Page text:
The baby hanging in the tree may be an allusion to the famous 1930s song, “Strange Fruit,” written as a poem by a Jewish high school teacher after seeing a photo of two lynched African Americans, and then made famous as a song by Billie Holiday.

Darryl Pinckney, in his March 29, 2007 review of All Aunt Hagar’s Children in The New York Review of Books, says that Jones’ attitude toward his characters has much to do with what he calls “the gentle caressing tone” of the stories in his second collection.  Pinckney says that Jones is the “shepherd of his invented world; protective toward his flock, his people.” He calls Jones is an “historical lyricist,” using language to shield and elevate his characters.

Whether you call it “voice, style, or tone,” the magic of a writer’s language to create a certain musical rhythm is difficult to describe, even more difficult to account for how language can “elevate” characters.  The two central characters in “In the Blink of God’s Eye,” the young newlyweds, Ruth and Aubrey Patterson, are indeed described in something other than a realistic or naturalistic way, and the result of the lyrical, folklorish word choice and rhythm of the language does indeed make them seem characters in a traditional folklore tale rather than characters in a realistic story.

The story takes place in 1901, just after Ruth and Aubrey have gotten married and moved from Virginia to Washington, D.C.  It opens with Ruth “hearing” the old song of the night the way she did in Virginia and “ever mindful of the wolves, would take their knife and pistol and kiss Aubrey’s still-hairless white face and descend to the porch.” The verb “descend,” and the reference to wolves and the song of the night prepare the reader for Ruth’s seeing in the glow of a gaslight a “bundle suspended from the tree in the yard, hanging from the apple tree that hadn’t borne fruit in more than ten years.”  The appearance of the bundle is strange enough to make her fear something “terrible and canine” to burst from it and to create a supernatural aura around the experience:

 An invisible hand locked about her mouth and halted the cry she wanted to give the world.  A wind came up and played with her coat, her nightgown, tapped her ankles and hands, then went over and nudged the bundle so that it moved an inch or so to the left, an inch or so to the right.

 The simple device of repeating the phrase an inch of so to the left, an inch or so to the right adds to the sense of an otherworldly moment.  The ballad-like nature of the story is echoed throughout.  For example, when Ruth learns that Aubrey has decided to move to Washington, she does not want to leave her generations of family in Virginia, but knows she is a married woman pledged to her husband.  “And God had the baby in the tree and the story of the wolves in the roads waiting for her.”  In one of the few references to race in the story, the Voice situates the couple in the folklorish world of their heritage:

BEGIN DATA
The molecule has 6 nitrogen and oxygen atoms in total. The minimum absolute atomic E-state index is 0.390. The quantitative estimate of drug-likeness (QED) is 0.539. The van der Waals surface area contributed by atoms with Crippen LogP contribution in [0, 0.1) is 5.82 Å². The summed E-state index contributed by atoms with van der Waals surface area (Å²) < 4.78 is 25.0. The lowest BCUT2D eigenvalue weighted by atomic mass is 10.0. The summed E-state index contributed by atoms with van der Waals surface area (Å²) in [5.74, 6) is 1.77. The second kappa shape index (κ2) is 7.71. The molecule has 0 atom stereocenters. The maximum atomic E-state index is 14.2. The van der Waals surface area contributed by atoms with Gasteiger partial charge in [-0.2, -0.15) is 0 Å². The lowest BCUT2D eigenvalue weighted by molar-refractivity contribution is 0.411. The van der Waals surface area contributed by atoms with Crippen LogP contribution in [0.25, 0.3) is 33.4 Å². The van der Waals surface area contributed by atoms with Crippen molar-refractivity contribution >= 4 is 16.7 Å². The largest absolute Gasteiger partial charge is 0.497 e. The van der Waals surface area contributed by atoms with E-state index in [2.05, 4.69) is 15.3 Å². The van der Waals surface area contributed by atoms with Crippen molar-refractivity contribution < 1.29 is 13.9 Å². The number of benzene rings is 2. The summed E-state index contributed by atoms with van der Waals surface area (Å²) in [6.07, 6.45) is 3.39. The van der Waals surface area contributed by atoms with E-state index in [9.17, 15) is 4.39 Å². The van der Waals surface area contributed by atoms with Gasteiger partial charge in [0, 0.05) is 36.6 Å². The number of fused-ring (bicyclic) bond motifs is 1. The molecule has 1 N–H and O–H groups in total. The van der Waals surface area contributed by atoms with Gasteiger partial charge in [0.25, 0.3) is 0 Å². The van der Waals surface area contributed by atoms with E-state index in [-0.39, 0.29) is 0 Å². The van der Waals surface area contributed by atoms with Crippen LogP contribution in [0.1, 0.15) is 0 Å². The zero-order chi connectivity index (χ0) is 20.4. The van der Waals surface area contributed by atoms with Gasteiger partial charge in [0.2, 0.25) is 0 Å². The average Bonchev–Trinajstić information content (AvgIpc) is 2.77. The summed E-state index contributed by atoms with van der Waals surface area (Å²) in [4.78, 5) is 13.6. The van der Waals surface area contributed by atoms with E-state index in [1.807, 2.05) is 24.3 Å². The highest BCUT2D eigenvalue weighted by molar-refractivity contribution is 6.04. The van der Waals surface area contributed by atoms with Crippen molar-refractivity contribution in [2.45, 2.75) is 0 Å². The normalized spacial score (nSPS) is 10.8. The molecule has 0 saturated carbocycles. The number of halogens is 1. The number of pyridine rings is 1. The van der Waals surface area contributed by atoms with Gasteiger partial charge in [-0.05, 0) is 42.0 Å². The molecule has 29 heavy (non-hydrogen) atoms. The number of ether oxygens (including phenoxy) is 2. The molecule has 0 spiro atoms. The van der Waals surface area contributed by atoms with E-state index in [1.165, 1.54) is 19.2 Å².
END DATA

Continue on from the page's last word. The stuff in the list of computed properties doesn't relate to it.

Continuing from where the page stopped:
They were the children of once-upon-a-time slaves, born into a kind of freedom, but they had traveled down through the wombs with what all their kind had been born with—the knowledge that God had promised next week to everyone but themselves.

However, as the book title reference to the Old Testament slave Hagar suggests, Jones locates their heritage even more primally in the Judeo-Christian folklore of the origins of human life itself.  The sermon the preacher gives after coming back from burying his mother emphasizes the storytelling rhythm at the heart of “”In the Blink of God’s Eye”:  “I’m next in that long death line that started with our Daddy Adam.  And with Mama Eve.  O Mama Eve, we forgive you for pickin that fruit and biting into it with not a care for all of us what was to come after you and face death.”

Because the plot of the story centers on the conflict between Ruth’s desire to keep the baby found in the tree and Aubrey’s desire to father a child of his own, the story must, in ballad fashion, end with a resolution to this conflict; Jones presents the resolution in the tone and rhythm of an otherworldly tale. 

Aubrey has gone to Virginia to bring Ruth back, but when he sees her chopping wood in the snow, he also sees the “grey smoke rising from the chimney with great energy, and it was, at last, the smoke, the fury and promise of it, the hope and exuberance of it, that took him back down to the horse.”  Aubrey’s decision to turn back and give up hope of reclaiming Ruth because of the smoke rising from the chimney is a device typical of fairytale rather than realistic narrative.  The metaphor “In his mind, Ruth’s husband shrugged” is based on something inchoate and intangible.  In the terms of the folktale, he is no longer Aubrey, but rather “Ruth’s husband.”  His trip back to Washington on a horse through the snow ends the story in fairytale fashion.  “The dank smell of the horse rose up and held fast like a stalled cloud before his face.  Ruth’s husband smiled and told the horse he forgave her.”

When Aubrey reaches the bridge across the Potomac, the story ends this way:

The horse stepped onto the bridge to Washington, her white breath shooting forward to become one with the white of the snow.  Ruth’s husband patted her neck. The top button on his coat came loose again and he rebuttoned it, thankful that he hand had not yet stiffened up.  His heart was pained, and it was pain enough to overwhelm a city of men.”

What Jones succeeds in doing in this story, and many of his other stories in All Aunt Hagar’s Children, is  transforming--by the Voice of the storyteller-- mere people in the world into characters in universal stories—not just individuals who live and die and are forgotten, but rather characters who embody the desires, wishes, dreams, and fears of all of us.